Dishonored (1931)

Approved   |    |  Drama, Romance, War

Dishonored (1931) Poster

The Austrian Secret Service sends its most seductive agent to spy on the Russians.



  • Marlene Dietrich and Barry Norton in Dishonored (1931)
  • Marlene Dietrich and Barry Norton in Dishonored (1931)
  • Marlene Dietrich and Victor McLaglen in Dishonored (1931)
  • Marlene Dietrich in Dishonored (1931)
  • Marlene Dietrich and Victor McLaglen in Dishonored (1931)
  • Marlene Dietrich in Dishonored (1931)

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23 November 2011 | chaos-rampant
One face at a time
This was made as a response to Greta Garbo's Mata Hari from the previous year about the exotic dancer turned WWI spy. Dietrich's film is also about a woman turned spy, it involves deceit and sexual danger, a woman acting, an intoxicating performance, all these things that Dietrich naturally breathed by simply being herself; but it also had what the other film didn't, von Sternberg directing, here in the space that would later come to characterize the best of Hitchcock.

We know that it was Sternberg who seduced the persona of the femme fatale out of Dietrich, later claiming he had discovered her. Seduced what he wanted to be seduced by, no doubt.

So it is only natural that we should expect an excellent film here, about Dietrich seducing an audience of eager men. The effort is not for realism, never was with these two. It was always about staging the circumstances that would enable us to dream this woman. It was so in Der Blaue Engel. So it makes a lot of sense that the actual films would exude the scent of movie fantasy, for example here the pure gaudiness of the ball masque with seduction behind masks, or that Dietrich would be allowed a piano in a wartime prison cell. She is playing for us of course, because she and Sternberg knew we wanted to see.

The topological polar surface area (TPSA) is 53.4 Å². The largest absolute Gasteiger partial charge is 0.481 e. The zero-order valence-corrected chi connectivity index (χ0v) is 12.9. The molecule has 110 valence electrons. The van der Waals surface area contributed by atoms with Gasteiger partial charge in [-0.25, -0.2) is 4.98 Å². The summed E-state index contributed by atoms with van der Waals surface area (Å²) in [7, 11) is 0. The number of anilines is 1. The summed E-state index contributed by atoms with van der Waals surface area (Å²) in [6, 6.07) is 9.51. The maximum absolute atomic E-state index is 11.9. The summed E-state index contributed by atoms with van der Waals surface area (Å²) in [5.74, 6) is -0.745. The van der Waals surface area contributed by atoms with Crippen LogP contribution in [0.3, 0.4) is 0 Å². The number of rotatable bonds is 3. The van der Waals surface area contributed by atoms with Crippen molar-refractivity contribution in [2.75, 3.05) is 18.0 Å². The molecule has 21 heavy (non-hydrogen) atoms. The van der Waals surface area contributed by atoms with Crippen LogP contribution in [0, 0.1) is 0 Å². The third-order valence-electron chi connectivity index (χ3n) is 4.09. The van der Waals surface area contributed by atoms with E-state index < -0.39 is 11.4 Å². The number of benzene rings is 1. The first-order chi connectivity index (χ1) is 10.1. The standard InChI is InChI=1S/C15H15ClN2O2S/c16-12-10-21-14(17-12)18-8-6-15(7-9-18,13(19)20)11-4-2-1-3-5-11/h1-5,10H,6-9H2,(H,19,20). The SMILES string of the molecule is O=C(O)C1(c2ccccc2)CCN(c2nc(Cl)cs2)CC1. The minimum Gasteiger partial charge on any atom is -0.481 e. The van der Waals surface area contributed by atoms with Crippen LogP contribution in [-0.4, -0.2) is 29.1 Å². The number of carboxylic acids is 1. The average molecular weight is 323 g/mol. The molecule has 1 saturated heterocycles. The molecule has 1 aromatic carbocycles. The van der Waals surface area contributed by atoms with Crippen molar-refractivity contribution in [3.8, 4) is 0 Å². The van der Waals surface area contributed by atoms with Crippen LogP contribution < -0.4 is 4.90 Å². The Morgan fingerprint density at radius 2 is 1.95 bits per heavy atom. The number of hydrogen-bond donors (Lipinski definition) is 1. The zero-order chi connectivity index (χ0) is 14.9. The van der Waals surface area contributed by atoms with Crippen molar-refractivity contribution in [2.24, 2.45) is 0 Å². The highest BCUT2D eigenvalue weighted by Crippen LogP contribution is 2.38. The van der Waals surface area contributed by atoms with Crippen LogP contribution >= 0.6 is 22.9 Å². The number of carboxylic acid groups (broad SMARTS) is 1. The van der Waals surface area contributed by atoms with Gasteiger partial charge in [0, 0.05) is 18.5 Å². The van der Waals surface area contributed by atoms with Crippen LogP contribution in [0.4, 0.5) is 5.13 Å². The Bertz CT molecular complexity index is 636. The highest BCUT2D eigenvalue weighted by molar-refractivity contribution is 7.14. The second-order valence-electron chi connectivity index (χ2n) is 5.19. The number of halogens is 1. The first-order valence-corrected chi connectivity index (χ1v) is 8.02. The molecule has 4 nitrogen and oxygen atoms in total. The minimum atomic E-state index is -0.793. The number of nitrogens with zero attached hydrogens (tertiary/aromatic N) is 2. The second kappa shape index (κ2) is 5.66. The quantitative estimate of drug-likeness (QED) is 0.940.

Why this isn't then up to par compared to earlier Sternberg, has a lot to do I think with the film lacking a more carefully woven self-reference; what made The Last Command such a breathtaking venture in the space between staged image and tortured heart.

There is some that I find tantalizing, namely two consecutive scenes in the end where Dietrich bares her soul from behind long eye-lashes before a military court and soon after before a firing squad. Two audiences where every member would rather hold her in his arms than do what he has to do.

The rest is too overt. The message against war is noble but trite, a forced humanism that is not among the rest of the film's agenda. And Victor McLaglen gives one of the weirdest performances I've seen, a leering that borders on perverse. It was originally intended for Gary Cooper, but it's perhaps better that we have it as it is; it adds to the feverish sexual brew.

Still, this being Sternberg's temple of worship, we get to dream about this woman. She only concedes to touch the world by playing the piano, this is proper I think. We get to fall madly in love, an instrument at her fingers, herself an instrument for music and the fates.

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